Wednesday, September 15, 2010

Personal responsibility

The problems that stand before us are grave and gargantuan, and it is reasonable for us to think that they are so. A slow and constant turning of the knobs, over decades, starting from shaky ethical and moral foundations, has led us here. The fact that we have hundreds of millions of people that have expectations of now of what it means to be "developed" and "progressed," also defined under the same ethical and moral foundations, has given our societies tremendous inertia and momentum. Geopolitical strife, nuclear weapons, social justice, ecological degradation, the list is tireless. It is easy for us to accept defeat without even trying to put up a fight. And a vast majority, at times ignorant of the implications of their life's choices, are complicit in accepting defeat.

I received an email from someone who works at the University, dealing with waste and recycling. This person has been working for the University for years, and here are some thoughts...

"What I am always most surprised by, but also not surprised at all at the same time, is how much talk people can be without action. I am by no means the perfect green citizen, but I don't lecture others on how they should do something so that it's easier for me. Example: for years, people would complain to me about yogurt cups not being recyclable at U-M. My response? Make your own or buy it in larger containers. However, no one ever took me seriously on it. I'd get responses like "Yeah right," or "Oh, I guess I could do that," though you could tell that they wouldn't. I hate how people refuse to take responsibility for their own green behavior. It's always that something's not easy enough or convenient enough. Very frustrating."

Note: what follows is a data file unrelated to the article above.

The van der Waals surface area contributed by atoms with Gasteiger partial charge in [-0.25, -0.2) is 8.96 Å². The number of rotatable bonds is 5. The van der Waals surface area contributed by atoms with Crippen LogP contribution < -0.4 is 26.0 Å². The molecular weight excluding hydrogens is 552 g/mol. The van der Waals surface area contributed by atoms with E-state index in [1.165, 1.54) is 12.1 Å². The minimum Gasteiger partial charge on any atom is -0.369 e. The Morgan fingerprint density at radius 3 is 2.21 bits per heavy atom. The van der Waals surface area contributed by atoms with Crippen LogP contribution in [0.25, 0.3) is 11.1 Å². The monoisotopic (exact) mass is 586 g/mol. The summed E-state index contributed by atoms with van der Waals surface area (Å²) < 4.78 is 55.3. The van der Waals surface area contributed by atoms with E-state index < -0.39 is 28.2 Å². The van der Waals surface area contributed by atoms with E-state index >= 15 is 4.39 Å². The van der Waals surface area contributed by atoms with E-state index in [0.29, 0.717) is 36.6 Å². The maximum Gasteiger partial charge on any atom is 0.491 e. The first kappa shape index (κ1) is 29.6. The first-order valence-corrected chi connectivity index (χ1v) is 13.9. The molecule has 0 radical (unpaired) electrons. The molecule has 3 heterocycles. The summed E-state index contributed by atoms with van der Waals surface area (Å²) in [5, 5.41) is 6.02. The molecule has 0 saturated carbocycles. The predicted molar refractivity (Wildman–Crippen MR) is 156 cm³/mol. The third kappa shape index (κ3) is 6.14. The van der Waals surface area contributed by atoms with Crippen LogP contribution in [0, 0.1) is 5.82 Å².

The pill that is hard to swallow is the following: in general, it is our fault for the way things are. And it must be our responsibility to accept our fault, and do all we can to be models for those who are complicit in easily accepting defeat. In the end, while all of us may not be leaders for masses of people, we can at least know in our heart and soul that we have not contributed to the problem, to the extent that is possible.

Special shoutout to Paul.

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